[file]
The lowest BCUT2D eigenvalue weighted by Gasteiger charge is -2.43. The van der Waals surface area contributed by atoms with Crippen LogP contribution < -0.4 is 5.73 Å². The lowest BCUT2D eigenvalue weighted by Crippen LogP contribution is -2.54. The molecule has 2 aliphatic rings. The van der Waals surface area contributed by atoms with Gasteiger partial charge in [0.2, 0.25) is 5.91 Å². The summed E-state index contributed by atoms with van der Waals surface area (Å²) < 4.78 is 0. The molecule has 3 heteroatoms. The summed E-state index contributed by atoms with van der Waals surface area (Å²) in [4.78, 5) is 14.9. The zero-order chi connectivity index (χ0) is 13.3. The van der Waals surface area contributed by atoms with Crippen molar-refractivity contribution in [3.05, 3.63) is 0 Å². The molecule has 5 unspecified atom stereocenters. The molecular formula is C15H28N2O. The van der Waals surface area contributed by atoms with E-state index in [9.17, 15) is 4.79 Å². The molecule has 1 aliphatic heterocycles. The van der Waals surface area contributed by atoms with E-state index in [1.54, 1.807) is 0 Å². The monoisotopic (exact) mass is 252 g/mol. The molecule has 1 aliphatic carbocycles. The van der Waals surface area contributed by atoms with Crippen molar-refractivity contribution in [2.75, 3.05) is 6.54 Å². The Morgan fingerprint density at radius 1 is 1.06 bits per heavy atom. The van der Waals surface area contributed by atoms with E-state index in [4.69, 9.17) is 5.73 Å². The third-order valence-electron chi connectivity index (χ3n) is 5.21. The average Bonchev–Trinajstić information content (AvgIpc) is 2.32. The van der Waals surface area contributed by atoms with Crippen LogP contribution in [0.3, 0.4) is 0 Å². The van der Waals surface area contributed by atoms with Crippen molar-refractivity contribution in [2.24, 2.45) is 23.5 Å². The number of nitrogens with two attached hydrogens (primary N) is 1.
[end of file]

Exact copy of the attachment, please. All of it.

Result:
The lowest BCUT2D eigenvalue weighted by Gasteiger charge is -2.43. The van der Waals surface area contributed by atoms with Crippen LogP contribution < -0.4 is 5.73 Å². The lowest BCUT2D eigenvalue weighted by Crippen LogP contribution is -2.54. The molecule has 2 aliphatic rings. The van der Waals surface area contributed by atoms with Gasteiger partial charge in [0.2, 0.25) is 5.91 Å². The summed E-state index contributed by atoms with van der Waals surface area (Å²) < 4.78 is 0. The molecule has 3 heteroatoms. The summed E-state index contributed by atoms with van der Waals surface area (Å²) in [4.78, 5) is 14.9. The zero-order chi connectivity index (χ0) is 13.3. The van der Waals surface area contributed by atoms with Crippen molar-refractivity contribution in [3.05, 3.63) is 0 Å². The molecule has 5 unspecified atom stereocenters. The molecular formula is C15H28N2O. The van der Waals surface area contributed by atoms with E-state index in [9.17, 15) is 4.79 Å². The molecule has 1 aliphatic heterocycles. The van der Waals surface area contributed by atoms with E-state index in [1.54, 1.807) is 0 Å². The monoisotopic (exact) mass is 252 g/mol. The molecule has 1 aliphatic carbocycles. The van der Waals surface area contributed by atoms with Crippen molar-refractivity contribution in [2.75, 3.05) is 6.54 Å². The Morgan fingerprint density at radius 1 is 1.06 bits per heavy atom. The van der Waals surface area contributed by atoms with E-state index in [4.69, 9.17) is 5.73 Å². The third-order valence-electron chi connectivity index (χ3n) is 5.21. The average Bonchev–Trinajstić information content (AvgIpc) is 2.32. The van der Waals surface area contributed by atoms with Crippen LogP contribution in [0.3, 0.4) is 0 Å². The van der Waals surface area contributed by atoms with Crippen molar-refractivity contribution in [2.24, 2.45) is 23.5 Å². The number of nitrogens with two attached hydrogens (primary N) is 1.